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Employment Discrimination

Employers cannot discriminate against you because of your race, color, creed, religion, national origin, sex, marital status, disability, public assistance, age, sexual orientation, gender identity, familial status, or local human rights commission activity. 
 
Labor organizations, employers, and employment agencies cannot refuse to interview or hire someone, deny opportunities for training or promotion, create or allow a hostile working environment to exist, refuse to reasonably accommodate an individual with a disability, terminate the employment of an individual, or seek or gather information about a job applicant’s protected class status for the purpose of making an employment decision. 

Examples 

  • A company gives pay raises only to its white employees, even though employees of other races and skin colors have the same training and experience.
  • A construction company denies interviews to women because it does not want to hire women to fill positions traditionally held by men.
  • An employment agency refers white applicants to the highest paying jobs because they are white, Black, Indigenous, and people of color are referred to lower paying jobs.
  • An employee's co-workers harass them with racial slurs and post racially offensive symbols and images in the workplace. This happens every week. The employer knows about it but does nothing.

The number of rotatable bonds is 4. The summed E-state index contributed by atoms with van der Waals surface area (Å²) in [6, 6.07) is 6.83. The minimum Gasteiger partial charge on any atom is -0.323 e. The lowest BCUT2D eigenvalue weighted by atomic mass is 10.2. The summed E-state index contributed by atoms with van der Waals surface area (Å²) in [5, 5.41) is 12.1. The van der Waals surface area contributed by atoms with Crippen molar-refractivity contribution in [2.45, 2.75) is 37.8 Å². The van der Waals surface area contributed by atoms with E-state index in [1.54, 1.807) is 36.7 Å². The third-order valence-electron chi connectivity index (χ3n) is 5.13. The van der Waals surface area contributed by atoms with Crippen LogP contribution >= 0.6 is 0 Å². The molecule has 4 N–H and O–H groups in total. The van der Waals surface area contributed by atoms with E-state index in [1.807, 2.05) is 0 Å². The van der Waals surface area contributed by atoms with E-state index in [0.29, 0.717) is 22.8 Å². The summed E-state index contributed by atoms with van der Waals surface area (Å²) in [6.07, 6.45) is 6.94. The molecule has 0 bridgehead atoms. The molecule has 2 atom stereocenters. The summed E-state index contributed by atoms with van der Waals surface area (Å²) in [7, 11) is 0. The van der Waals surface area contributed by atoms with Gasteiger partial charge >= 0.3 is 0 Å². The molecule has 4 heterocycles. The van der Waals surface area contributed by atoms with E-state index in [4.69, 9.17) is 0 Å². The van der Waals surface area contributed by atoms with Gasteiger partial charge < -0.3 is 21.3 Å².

• A company fires an employee because she becomes pregnant.
  • A supervisor denies promotions to certain employees because they have disabilities.
  • An employer demotes older workers to jobs that pay less because of their age; they are "too old to learn new things."
  • An employer does not compensate a particular group of employees for overtime work because of the group's national origin; all other employees get paid time and a half for the extra hours they work.

Protections During COVID-19 

Employees are protected by a number of state and federal laws. These protections and employers’ legal obligations are discussed in more detail in the fact sheets below. 

Frequently Asked Questions

What questions can an employer ask me during a job interview?

Generally, an employer cannot ask you questions that will make you give answers about any protected class you belong to. Questions about your race, your age, if you are married or not, or any other protected class are generally not allowed. If the job you are applying for has specific needs for age, physical ability, or other things, then the employer may ask about those specific things.
 

Here are some questions that may reveal protected class status:

  • You speak with an accent, where are you from? (This question could make you give information about your national origin or race).
  • How old are you? When did you graduate? (Age).
  • Do you have a disability? When did you become disabled? Are you on any medications? (Disability).
  • Are you married? What does your spouse do? (Marital status)
  • Are you pregnant? Do you plan on starting a family soon? (Sex)
  • How many children do you have? How old are your children? (Familial status)
  • Are you a U.S. citizen? 
 

Can I be fired for filing a discrimination charge against my employer?

It is illegal for your employer to punish you for filing a discrimination charge. This kind of revengeful punishment is called "reprisal." You could file a separate charge of discrimination against your employer if they punish you for filing the first charge.
 

I am an undocumented worker; am I protected from discrimination?

Yes. The Minnesota Human Rights Act protects the rights of all people in Minnesota, whether or not they have the legal right to work in the United States.
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